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Published:May 11th, 2007 06:31 EST
The Everyday Survivors We Know

The Everyday Survivors We Know

By Carolee Kaufold

There is a show on CBS called CBS Survivors, about two teams of eight people that go on a deserted island for thirty nine days and the best, smartest and strongest one that remains gets $1 million dollars. There is no way that even appeals to me. I wouldn't even survive the plane ride.

As I watched the rats, sneaks and sand in the bathing suites , I thought about my friends and family. I wondered who among them would do that? I doubt many would.

No one came to mind. That doesn't mean I don't know survivors. So I would like to tell you about a few. I will start with a man that was born in 1915 with polio; he was one of twelve children. His mother would take him down to the ocean everyday, a long train ride, and rub his legs in salt water. In the early 1900s going to school wasn't always possible. So he spent a lot of time staying by his mother's side and learning cooking, and sewing skills from his tailor father.

He never was book smart, but he was life smart. He knew what was honest and noble. As he grew up, he couldn't get many jobs because he couldn't read. He had to take jobs driving cabs, doing construction, even at one time he owned his own coffee shop. It was only opened for breakfast and lunch. He couldn't stand for a long time, so many of the jobs had to be abandoned. He sewed many of his daughters dresses, and he made the best meat loaf in Brooklyn. His wife was the one that had the steady job, but she loved him enough to let him find a job that would fit his skills. He made his life count. He would fall a lot, because one leg was thinner and weaker than the other. But he never wanted pity. He would not let anyone help him up. He was a fighter and a survivor. He was my father.

Now I want to tell you about a lady, that has touched my life like no one else has. I have only knew her a little over seven years. Mostly, it is a long distance relationship. She is a SURVIVOR in the best and biggest sense to the word. What started as a simple stomach ache on vacation became an unbearable pain in two hours. She was rushed to the hospital only to find out her colon was filled with cancer. She was operated on and there was so much cancer, she was given three months to live. She needed round the clock care, so her husband quit his job to take full time care of her.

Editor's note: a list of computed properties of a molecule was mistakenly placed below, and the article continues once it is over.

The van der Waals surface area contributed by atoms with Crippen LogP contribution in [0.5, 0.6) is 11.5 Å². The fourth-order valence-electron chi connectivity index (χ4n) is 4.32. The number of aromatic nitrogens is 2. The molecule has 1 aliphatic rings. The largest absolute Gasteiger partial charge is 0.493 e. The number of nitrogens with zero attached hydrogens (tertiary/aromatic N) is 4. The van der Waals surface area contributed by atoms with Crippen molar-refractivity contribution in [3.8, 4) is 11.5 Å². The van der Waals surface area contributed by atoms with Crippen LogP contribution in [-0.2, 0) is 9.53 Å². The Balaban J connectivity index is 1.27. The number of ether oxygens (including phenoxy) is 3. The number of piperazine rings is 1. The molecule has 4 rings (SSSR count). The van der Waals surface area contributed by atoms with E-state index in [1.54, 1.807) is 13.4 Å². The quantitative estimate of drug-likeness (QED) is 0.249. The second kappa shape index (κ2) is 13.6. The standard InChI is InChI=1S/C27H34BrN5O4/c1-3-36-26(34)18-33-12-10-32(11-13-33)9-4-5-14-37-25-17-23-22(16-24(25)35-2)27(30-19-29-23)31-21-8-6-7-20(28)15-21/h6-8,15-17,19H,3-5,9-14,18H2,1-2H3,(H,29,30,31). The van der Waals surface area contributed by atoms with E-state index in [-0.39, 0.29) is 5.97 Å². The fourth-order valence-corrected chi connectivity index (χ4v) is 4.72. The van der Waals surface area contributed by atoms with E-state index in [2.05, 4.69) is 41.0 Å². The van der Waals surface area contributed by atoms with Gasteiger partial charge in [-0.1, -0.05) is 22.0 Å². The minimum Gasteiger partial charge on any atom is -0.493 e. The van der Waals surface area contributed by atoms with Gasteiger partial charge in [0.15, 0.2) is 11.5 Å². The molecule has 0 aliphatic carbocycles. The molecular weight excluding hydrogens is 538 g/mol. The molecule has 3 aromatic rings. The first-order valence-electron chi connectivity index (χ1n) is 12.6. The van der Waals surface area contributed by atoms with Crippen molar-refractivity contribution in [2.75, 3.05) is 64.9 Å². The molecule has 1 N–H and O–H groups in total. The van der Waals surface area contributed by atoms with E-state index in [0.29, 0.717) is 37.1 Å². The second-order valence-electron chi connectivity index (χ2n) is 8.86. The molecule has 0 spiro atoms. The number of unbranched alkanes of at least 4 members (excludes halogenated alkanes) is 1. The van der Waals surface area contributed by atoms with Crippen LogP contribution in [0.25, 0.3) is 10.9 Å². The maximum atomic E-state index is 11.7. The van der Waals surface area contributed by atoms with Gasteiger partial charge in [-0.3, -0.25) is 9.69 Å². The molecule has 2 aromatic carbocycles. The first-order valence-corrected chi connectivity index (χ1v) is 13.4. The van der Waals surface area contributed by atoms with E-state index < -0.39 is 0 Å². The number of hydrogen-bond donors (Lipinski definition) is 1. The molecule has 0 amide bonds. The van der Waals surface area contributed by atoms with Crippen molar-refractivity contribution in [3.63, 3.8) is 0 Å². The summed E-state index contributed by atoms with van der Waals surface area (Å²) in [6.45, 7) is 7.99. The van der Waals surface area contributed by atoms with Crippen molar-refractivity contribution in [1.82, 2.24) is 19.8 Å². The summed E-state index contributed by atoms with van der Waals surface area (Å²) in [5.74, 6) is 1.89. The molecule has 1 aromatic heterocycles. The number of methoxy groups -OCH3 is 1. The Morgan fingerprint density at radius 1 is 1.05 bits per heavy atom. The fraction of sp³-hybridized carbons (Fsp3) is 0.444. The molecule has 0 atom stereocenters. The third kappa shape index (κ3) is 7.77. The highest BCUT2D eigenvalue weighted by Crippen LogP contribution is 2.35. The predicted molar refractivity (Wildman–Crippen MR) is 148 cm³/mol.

He read, learned and finally did what any RN could do for his wife. When it was suggested she go in a Nursing Home, he would not hear of it. The cancer spread to other parts of her body. He learned more, and the doctors began to respect him so much, they allowed him in for procedures. Together, this couple proved the doctors wrong. Three months passed, and she was getting better. One year passed and she was still undergoing more tests and getting more cancer. My friend said, "No way is this getting me." Seven years have passed, the doctors are checking and double checking the files and charts to see why this women is still alive. Have they made a mistake? No, it is God's will. She is a bright shiny example to all of us that "Giving up" is not in her vocabulary. They are my friends Cheryl and Paul.

The last survivor I'll mention was almost never born. His mother was told when she was three months pregnant that she was having a miscarriage. To the doctors amazement that never happened. When he was about to be born, the doctor told the father that the wife and child were in grave danger and may both die. Distressed and hopeless, the father watched as a miracle happened. The child was born and the mother was fine. The child needed special attention for the first couple of hours, then everything was well. At eleven months old, the child was found gagging and turning blue, and ambulance was called and the EMT told the parents this child would never make it to the hospital. So they were going to take him to a facility that had an emergency room, but not a child care department.

As the parents walked into the ER, they could see the doctors and nurses working over the boy. They had arranged for another ambulance to take him to a fully equipped hospital, and had stabilize him. Again he surprise all the medical staff and pulled through. At seven years old, he was running a high fever and was unaware of his surroundings. At the hospital, the doctors were clueless. They had no idea what was wrong. For two weeks he laid in ICU, and they still could not figure out why this child was so sick. His mother stayed with him day and night and watched as the last rights were performed on him. The dad was called in the middle of the night to say good-bye. Again another miracle was performed. He is our youngest son Jonathan.

Why are there survivors? I think these people are lessons we all needed to be taught. We need to know that to survive we need to call on God for help. We cannot do it. We cannot even come close to the way God works. All the time these lives were threatened, a prayer was said, a wish was whispered, and hope was hoped. These three people are survivors. But so are we. We can and do things that others think are impossible. We have sat by a sick family member, we have encouraged and cheered on friends. We have told our folks, "Go get them". Absolutely nothing is impossible. We may fear things, and have reservations about doing something, but if we are very still and listen to God's voice, we can overcome it all.